By Kanishka Singh
WASHINGTON (Reuters) - Russian-flagged ships have been carrying grain harvested in Ukraine last season and transported it to Syria, U.S. satellite imagery company Maxar said on Thursday.
Maxar's images showed two Russian-flagged bulk carrier ships docked in the Russian-controlled Crimean port of Sevastopol in May and being loaded with grain, the company said.
Days later, Maxar satellites collected images of the same ships docked in Syria, with their hatches open and semi-trucks lined up ready to haul the grain away, Maxar said. Syria and Russia are staunch allies.
The company said another image from June also showed a different ship being loaded with grain in Sevastopol.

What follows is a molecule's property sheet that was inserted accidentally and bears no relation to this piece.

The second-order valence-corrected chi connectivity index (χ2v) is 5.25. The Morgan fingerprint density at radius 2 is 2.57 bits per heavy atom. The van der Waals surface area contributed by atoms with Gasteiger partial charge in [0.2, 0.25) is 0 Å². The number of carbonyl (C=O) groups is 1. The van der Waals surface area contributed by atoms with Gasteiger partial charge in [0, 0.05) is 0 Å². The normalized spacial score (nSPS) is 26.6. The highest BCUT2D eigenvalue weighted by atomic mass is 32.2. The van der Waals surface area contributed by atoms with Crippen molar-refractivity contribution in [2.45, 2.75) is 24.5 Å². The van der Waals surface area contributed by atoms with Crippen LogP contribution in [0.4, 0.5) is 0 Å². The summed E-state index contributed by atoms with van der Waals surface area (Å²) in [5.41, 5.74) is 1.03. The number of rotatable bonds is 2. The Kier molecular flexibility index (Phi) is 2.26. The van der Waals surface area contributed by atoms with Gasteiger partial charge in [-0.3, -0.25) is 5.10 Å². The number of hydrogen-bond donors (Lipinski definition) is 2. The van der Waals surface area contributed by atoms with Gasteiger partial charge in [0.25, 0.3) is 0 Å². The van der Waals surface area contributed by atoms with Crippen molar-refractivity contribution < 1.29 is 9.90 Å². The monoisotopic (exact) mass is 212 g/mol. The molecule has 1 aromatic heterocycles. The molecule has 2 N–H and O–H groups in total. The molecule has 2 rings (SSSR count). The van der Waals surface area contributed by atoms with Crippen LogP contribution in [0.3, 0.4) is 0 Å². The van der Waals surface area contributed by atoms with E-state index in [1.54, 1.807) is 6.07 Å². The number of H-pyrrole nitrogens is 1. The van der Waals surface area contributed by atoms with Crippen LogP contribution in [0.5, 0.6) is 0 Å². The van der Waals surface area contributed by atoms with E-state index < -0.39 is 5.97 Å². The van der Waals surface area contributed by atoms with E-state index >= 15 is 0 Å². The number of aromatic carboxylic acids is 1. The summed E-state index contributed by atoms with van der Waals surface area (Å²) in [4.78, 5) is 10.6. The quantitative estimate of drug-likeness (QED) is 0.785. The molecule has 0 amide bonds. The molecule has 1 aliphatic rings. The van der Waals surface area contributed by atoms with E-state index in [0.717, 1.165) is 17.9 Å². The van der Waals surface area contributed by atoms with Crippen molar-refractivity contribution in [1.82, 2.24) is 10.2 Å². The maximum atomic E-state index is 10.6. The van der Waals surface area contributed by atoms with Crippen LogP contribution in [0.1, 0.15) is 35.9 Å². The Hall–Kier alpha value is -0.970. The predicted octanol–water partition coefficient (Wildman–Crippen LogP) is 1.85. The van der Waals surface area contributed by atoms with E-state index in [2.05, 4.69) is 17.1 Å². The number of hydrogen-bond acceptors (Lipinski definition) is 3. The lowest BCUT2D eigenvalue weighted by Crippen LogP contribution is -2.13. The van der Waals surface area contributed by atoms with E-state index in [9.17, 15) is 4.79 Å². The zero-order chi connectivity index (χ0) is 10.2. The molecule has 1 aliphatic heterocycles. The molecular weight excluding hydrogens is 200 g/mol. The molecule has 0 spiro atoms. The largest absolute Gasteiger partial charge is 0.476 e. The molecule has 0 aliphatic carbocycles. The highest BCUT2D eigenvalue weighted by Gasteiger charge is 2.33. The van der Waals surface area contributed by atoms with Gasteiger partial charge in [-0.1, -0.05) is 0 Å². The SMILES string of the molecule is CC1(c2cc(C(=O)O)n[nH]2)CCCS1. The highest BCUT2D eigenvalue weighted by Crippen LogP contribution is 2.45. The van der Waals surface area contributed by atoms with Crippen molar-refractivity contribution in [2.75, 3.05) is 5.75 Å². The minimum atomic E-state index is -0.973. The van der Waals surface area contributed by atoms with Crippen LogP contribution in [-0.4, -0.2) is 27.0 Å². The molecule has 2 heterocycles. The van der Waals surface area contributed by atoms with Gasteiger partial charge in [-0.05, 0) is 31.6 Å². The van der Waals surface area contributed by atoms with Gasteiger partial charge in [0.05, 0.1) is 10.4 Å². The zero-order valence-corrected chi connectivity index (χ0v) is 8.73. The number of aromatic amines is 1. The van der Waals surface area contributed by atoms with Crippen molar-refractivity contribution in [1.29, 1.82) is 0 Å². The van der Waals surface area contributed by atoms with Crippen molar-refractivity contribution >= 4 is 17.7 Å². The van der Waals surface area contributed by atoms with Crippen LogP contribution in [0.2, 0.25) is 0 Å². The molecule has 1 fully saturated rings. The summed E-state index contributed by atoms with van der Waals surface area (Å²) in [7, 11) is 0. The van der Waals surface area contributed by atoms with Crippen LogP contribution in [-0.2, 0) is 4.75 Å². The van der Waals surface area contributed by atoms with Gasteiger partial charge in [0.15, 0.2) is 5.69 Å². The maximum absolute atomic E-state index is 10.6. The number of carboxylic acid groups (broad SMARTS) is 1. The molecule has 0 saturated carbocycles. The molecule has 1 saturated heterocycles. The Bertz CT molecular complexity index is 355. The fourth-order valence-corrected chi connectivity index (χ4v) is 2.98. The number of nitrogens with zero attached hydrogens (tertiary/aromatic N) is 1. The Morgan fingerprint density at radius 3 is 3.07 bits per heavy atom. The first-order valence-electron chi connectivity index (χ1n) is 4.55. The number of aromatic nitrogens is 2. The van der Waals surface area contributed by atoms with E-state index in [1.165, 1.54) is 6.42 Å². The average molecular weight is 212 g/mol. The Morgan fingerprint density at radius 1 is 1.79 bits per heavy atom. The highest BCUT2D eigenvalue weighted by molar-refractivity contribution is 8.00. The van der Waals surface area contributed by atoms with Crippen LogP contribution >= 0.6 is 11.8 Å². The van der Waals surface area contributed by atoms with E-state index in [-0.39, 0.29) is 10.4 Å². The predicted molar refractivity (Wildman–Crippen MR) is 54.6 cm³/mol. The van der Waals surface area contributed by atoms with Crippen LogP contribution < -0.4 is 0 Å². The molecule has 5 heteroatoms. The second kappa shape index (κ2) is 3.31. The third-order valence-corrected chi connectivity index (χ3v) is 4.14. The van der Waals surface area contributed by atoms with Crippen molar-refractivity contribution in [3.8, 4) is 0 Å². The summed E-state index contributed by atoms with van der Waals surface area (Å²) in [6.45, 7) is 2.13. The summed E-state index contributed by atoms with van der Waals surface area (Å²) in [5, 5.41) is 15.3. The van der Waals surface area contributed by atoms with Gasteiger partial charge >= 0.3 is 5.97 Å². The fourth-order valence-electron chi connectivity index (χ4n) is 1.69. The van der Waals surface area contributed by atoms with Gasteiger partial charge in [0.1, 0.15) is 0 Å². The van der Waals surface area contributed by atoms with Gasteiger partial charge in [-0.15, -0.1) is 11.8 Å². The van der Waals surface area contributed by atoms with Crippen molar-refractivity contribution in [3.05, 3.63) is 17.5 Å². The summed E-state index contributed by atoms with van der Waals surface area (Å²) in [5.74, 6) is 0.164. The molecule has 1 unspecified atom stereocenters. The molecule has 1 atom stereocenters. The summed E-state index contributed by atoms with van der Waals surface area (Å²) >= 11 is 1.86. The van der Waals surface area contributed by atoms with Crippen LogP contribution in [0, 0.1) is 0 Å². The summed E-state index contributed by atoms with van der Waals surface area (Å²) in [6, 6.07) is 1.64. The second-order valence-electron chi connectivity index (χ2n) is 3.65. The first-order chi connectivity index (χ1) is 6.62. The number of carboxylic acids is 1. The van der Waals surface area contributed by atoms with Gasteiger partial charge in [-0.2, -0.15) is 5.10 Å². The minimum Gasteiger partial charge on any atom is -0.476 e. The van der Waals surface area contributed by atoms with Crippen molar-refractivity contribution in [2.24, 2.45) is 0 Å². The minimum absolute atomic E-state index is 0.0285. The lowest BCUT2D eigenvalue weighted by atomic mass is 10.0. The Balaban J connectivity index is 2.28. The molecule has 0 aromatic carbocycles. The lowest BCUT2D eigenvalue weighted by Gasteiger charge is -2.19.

Ukraine has accused Russia of stealing grain from the territories that Russian forces occupied since its invasion began in late February. The war threatens to cause severe food shortages as Russia and Ukraine account for about 29% of global wheat exports.
Ukraine is one of the world's largest grain exporters, and Western countries have accused Russia of creating the risk of global famine by shutting Ukraine's Black Sea ports.
On June 8, the deputy head of Ukrainian agriculture producers union UAC said that Russia has stolen about 600,000 tonnes of grain from occupied territory and exported some of it.
Russia calls its action in Ukraine a "special military operation" claiming its aim was to disarm and "denazify" its neighbor. The West and Ukraine say this is a pretext for unprovoked aggression.
(Reporting by Kanishka Singh in Washington; editing by Grant McCool)